Twenty-three studies were included: six RCTs (n=3,310), four controlled pre/post studies (n=982), eight uncontrolled pre/post studies (n=1,870), and five studies that appeared to be post-only studies with controls (n=1,535). Eleven studies reported composite measures of treatment based on the Roll Back Malaria outcome indicator, but only two of these included all its components.
Interventions targeting providers (16 studies): Didactic in-service training of formal providers did not appear successful in achieving prompt and effective treatment of malaria, but training involving interactive learning and clinical practice tended towards more positive results. Interventions involving informal providers, especially in the private sector, appeared relatively effective. These included involving drug vendors in the design of training, and ongoing education and supervision of drug vendors and community members. Training of community volunteers (in particular school teachers) modestly improved outcomes.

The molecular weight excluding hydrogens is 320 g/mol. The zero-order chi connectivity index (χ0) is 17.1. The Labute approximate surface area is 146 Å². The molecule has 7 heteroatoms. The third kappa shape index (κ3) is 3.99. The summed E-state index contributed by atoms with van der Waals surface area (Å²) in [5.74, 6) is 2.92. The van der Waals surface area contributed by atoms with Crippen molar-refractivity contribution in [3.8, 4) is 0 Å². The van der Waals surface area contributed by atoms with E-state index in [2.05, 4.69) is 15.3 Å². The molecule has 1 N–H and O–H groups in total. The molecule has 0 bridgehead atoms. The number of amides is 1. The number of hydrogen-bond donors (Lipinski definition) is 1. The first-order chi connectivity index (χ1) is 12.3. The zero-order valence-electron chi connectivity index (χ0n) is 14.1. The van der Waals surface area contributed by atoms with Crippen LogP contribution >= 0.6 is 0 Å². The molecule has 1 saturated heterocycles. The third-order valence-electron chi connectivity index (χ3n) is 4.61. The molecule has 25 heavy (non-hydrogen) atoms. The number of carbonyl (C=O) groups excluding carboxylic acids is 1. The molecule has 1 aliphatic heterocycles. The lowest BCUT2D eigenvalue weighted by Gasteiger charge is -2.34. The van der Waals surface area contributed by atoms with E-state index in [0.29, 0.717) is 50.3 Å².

Interventions targeting users (14 interventions): Health education programmes were generally much less successful than provision of specific information on how to take anti-malarial drugs (e.g. pre-packaging of drugs, inclusion of both pictorial and verbal instructions) in changing behaviour.